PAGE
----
It’s the inconsistency in how they deal with new things that adds doubt to everything else they say.

Nowadays, statements by scholars that show them to be ignorant or out of touch also tend to reach a much larger audience than previously. They are often picked up by mainstream media from religious websites where readers presumably take them seriously. The kingdom’s mainstream media sometimes report them impartially and sometimes with opposing views, but outlandish scholarly opinions are clearly seen as having some entertainment value – as indicated by the unflattering photographs of the scholars that often accompany such reports. Once in the mainstream, the scholars’ words are then at the mercy of social media.

During an outbreak of the often-lethal MERS coronavirus in Saudi Arabia, al-Hayat newspaper reported a claim by Abdullah al-Amrani, a preacher in Tabuk, that he had discovered a cure through his research into “prophetic medicine”. Amrani refused to disclose the nature of his treatment but said he had also used it successfully to treat AIDS and leukaemia.[xi] Needless to say, Twitter users immediately suggested Amrani should give up medicine and stick to religion. Meanwhile, a senior Saudi cleric pondered the question of whether people who died from MERS could be classified as martyrs. He announced that they could not, unless the World Health Organisation declared the outbreak to be an epidemic.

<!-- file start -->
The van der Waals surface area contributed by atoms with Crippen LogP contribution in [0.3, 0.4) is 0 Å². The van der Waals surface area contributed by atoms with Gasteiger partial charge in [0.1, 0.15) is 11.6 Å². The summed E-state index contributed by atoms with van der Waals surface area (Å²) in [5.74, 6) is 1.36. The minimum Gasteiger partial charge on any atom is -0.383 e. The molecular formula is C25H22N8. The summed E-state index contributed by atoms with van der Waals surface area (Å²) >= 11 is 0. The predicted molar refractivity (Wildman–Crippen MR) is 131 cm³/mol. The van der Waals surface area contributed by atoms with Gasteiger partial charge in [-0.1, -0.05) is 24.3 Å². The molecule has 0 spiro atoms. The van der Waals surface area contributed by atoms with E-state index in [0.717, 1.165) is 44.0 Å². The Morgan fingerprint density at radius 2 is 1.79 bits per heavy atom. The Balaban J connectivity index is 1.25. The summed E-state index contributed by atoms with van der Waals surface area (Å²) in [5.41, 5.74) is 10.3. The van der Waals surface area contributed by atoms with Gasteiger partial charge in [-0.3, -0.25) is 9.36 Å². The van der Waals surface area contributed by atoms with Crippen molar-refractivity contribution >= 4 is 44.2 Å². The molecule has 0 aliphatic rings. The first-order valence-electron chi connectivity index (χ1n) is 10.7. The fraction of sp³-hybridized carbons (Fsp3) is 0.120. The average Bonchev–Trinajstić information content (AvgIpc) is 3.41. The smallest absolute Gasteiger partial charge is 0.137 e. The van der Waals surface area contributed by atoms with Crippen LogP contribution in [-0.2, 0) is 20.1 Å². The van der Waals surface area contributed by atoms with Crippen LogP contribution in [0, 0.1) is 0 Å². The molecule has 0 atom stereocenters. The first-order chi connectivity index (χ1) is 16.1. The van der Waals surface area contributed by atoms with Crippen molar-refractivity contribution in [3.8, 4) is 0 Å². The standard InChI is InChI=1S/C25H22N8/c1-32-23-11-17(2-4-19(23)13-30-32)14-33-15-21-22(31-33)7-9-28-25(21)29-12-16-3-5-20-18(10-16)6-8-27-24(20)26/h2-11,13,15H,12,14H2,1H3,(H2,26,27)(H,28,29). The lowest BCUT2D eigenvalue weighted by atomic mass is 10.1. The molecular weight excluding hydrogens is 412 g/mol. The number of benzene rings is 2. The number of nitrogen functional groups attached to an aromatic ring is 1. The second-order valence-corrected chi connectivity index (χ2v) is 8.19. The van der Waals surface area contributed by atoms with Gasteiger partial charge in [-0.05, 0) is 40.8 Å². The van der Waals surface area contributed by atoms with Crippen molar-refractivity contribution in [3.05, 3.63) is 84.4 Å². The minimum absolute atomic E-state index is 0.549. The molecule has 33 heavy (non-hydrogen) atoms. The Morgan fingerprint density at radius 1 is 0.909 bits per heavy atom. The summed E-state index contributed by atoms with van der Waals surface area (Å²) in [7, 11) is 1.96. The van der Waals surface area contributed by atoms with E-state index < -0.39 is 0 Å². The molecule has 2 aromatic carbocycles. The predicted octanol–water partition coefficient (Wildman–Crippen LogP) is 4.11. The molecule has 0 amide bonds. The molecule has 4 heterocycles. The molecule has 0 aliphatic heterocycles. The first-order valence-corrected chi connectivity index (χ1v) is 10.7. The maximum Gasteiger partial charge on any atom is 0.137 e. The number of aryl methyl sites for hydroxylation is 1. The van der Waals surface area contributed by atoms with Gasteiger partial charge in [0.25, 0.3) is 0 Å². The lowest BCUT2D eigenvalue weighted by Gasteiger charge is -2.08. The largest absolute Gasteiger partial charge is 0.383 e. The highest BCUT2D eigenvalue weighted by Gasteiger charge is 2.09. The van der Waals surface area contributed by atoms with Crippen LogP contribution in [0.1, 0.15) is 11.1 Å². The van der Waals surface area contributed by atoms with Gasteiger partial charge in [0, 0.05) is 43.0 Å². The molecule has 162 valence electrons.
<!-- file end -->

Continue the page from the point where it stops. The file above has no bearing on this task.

On another occasion, Sheikh Saleh bin Saad al-Luhaydan, an opponent of the campaign for Saudi women to be allowed to drive, claimed scientific research had shown that driving “automatically affects” women’s ovaries and “rolls up” their pelvis. This, he said, is why women who continuously drive cars give birth to children “with clinical disorders of varying degrees”. Al-Arabiya, the Saudi-owned news channel, reported his remarks along with some mocking comments that had been posted on Twitter and a statement from the head of the religious police saying “Islamic sharia does not have a text forbidding women driving.”[xii] Luhaydan’s claim about driving damaging the ovaries was also ridiculed in a song by Hisham Fageeh, a Saudi-born comedian, and two of his friends. Entitled “No Woman, No Drive”, and sung to the tune of Bob Marley’s “No Woman, No Cry”, it was played more than eleven million times when posted on YouTube.[xiii]